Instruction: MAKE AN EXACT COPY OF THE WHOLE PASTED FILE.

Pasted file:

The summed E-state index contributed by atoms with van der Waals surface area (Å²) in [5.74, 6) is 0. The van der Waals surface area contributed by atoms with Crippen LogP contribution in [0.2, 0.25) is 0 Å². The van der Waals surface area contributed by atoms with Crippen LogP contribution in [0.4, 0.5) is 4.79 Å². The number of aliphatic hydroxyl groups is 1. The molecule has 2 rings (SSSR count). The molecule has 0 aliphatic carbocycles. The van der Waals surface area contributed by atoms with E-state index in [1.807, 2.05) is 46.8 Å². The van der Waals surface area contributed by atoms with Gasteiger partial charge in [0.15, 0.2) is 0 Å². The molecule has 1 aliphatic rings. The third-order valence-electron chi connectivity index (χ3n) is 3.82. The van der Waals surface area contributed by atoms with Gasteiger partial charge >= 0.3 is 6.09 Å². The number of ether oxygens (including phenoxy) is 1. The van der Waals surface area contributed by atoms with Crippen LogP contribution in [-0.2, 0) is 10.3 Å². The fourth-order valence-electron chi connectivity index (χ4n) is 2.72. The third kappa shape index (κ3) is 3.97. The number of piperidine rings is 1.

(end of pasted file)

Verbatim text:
The summed E-state index contributed by atoms with van der Waals surface area (Å²) in [5.74, 6) is 0. The van der Waals surface area contributed by atoms with Crippen LogP contribution in [0.2, 0.25) is 0 Å². The van der Waals surface area contributed by atoms with Crippen LogP contribution in [0.4, 0.5) is 4.79 Å². The number of aliphatic hydroxyl groups is 1. The molecule has 2 rings (SSSR count). The molecule has 0 aliphatic carbocycles. The van der Waals surface area contributed by atoms with E-state index in [1.807, 2.05) is 46.8 Å². The van der Waals surface area contributed by atoms with Gasteiger partial charge in [0.15, 0.2) is 0 Å². The molecule has 1 aliphatic rings. The third-order valence-electron chi connectivity index (χ3n) is 3.82. The van der Waals surface area contributed by atoms with Gasteiger partial charge >= 0.3 is 6.09 Å². The number of ether oxygens (including phenoxy) is 1. The van der Waals surface area contributed by atoms with Crippen LogP contribution in [-0.2, 0) is 10.3 Å². The fourth-order valence-electron chi connectivity index (χ4n) is 2.72. The third kappa shape index (κ3) is 3.97. The number of piperidine rings is 1.